Smoking Cessation Drugs Linked to Higher Risk for Cardiovascular Events
Varenicline, one of the most commonly prescribed drugs for helping people quit smoking, may put them at higher risk for a cardiovascular event, according to new research published online in the American Journal of Respiratory and Critical Care Medicine.
Researchers in Canada report that in an observational, self-controlled trial, patients prescribed varenicline (Chantix in the U.S.; Champix in Canada and Europe) were 34 percent more likely to have an emergency department visit or hospitalization for a cardiovascular event while taking the Smoking Cessation Drug. Among those patients who had not previously experienced a cardiovascular event, the increased incidence was only 12 percent.
The researchers estimated that among all patients, there were 3.95 adverse cardiovascular events per 1,000 varenicline users that could be attributed to the drug. “This is a figure that physicians can quote to their patients,” the authors wrote.
The researchers also found a small increase in emergency department visits and hospitalizations for neuropsychiatric symptoms, but they wrote the findings were not robust and did not appear to be clinically meaningful.
“Previous studies regarding the safety of varenicline have been conflicting and most examined people with relatively similar characteristics and backgrounds in highly controlled settings,” said lead study author Andrea S. Gershon, MD, an associate professor of medicine at the University of Toronto and a scientist at the Institute for Clinical Evaluative Sciences and Sunnybrook Health Sciences Centre in Ontario, Canada. “We wanted to study varenicline among all kinds of people in the real world.”
The researchers analyzed the medical records of 56,851 new users of varenicline between Sept. 2011 and Feb. 2015 living in Ontario. The records were studied from a year prior to the year following the date when varenicline was prescribed. During that time, 4,185 and 4,720 patients experienced one or more cardiovascular or neuropsychiatric events, respectively, that resulted in an ER visit or hospitalization.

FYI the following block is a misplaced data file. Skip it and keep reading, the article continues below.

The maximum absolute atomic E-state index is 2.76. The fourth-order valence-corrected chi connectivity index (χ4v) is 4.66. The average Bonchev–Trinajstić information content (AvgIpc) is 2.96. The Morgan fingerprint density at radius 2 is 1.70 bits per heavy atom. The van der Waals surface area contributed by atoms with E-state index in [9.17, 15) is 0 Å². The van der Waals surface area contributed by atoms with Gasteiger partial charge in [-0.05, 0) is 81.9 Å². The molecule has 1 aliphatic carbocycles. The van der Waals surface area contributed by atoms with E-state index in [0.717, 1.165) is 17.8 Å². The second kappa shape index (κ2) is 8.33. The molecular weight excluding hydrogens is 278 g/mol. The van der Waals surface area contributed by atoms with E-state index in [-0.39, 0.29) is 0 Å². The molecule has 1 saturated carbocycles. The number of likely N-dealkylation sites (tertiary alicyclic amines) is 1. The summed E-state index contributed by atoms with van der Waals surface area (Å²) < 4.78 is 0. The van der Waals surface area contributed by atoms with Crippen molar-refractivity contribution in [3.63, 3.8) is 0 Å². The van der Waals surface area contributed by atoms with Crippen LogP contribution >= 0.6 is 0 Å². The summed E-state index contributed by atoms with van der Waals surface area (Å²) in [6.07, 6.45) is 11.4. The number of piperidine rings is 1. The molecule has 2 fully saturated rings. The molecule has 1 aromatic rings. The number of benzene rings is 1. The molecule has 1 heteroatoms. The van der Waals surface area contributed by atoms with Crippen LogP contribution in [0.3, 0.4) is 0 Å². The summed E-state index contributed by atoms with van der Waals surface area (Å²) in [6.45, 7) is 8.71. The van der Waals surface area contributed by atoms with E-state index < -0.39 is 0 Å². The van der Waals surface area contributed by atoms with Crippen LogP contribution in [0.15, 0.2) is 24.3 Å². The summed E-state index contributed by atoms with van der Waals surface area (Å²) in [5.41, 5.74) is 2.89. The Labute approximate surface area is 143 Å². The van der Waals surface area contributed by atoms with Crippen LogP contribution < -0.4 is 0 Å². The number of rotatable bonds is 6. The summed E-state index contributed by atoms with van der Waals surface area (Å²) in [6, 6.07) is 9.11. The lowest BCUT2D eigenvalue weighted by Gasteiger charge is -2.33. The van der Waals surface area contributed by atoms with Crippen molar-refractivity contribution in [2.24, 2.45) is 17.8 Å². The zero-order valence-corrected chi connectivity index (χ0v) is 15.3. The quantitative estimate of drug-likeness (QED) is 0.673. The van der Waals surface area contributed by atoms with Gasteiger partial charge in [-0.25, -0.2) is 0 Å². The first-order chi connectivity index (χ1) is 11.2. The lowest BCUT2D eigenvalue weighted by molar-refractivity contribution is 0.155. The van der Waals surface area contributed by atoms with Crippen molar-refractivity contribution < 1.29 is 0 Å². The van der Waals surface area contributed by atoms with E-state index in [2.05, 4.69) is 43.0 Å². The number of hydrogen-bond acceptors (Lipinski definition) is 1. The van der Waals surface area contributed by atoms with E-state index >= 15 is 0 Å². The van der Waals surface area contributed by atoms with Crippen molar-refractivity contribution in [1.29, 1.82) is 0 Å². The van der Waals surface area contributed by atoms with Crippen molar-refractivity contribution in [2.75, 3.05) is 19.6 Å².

Patients served as their own controls. Varenicline is usually taken for 12 weeks. Those weeks were considered the risk interval and were compared to the weeks before initiation of treatment and after treatment should have ended. (The researchers excluded from the control period the six weeks before varenicline was prescribed to avoid biasing results by including patients who had just suffered a cardiovascular event and started varenicline to reduce their risk of another event.)
Cardiovascular events included heart attack, stroke, arrhythmias, unstable angina and peripheral vascular disease, among others. Among neuropsychiatric events, the researchers included depression, anxiety, psychosis, hallucinations, insomnia and self-harm.
Because the study is observational, it cannot determine cause and effect. The authors said the study was limited by a number of other factors, including not having information about whether the patients quit smoking, whether they took other medications to help quit smoking and whether nicotine withdrawal accounted for some of the neuropsychiatric events reported.
According to the authors, other studies have found that varenicline triples the odds of a person quitting smoking. That long-term health benefit has to be taken into account when considering the potential risks of taking varenicline for 12 weeks, the authors wrote.
“Quitting smoking greatly reduces a person’s chances of developing heart disease and cancer and has many other health benefits,” Dr. Gershon said. “Our findings should not be used to suggest people not take varenicline. The findings should be used to help people make an informed decision about whether they should take varenicline based on accurate information about its risks as well as its benefits.” Dr. Gershon added that the study finding also suggests that physicians should monitor patients taking varenicline more closely to catch adverse events early if they do occur.
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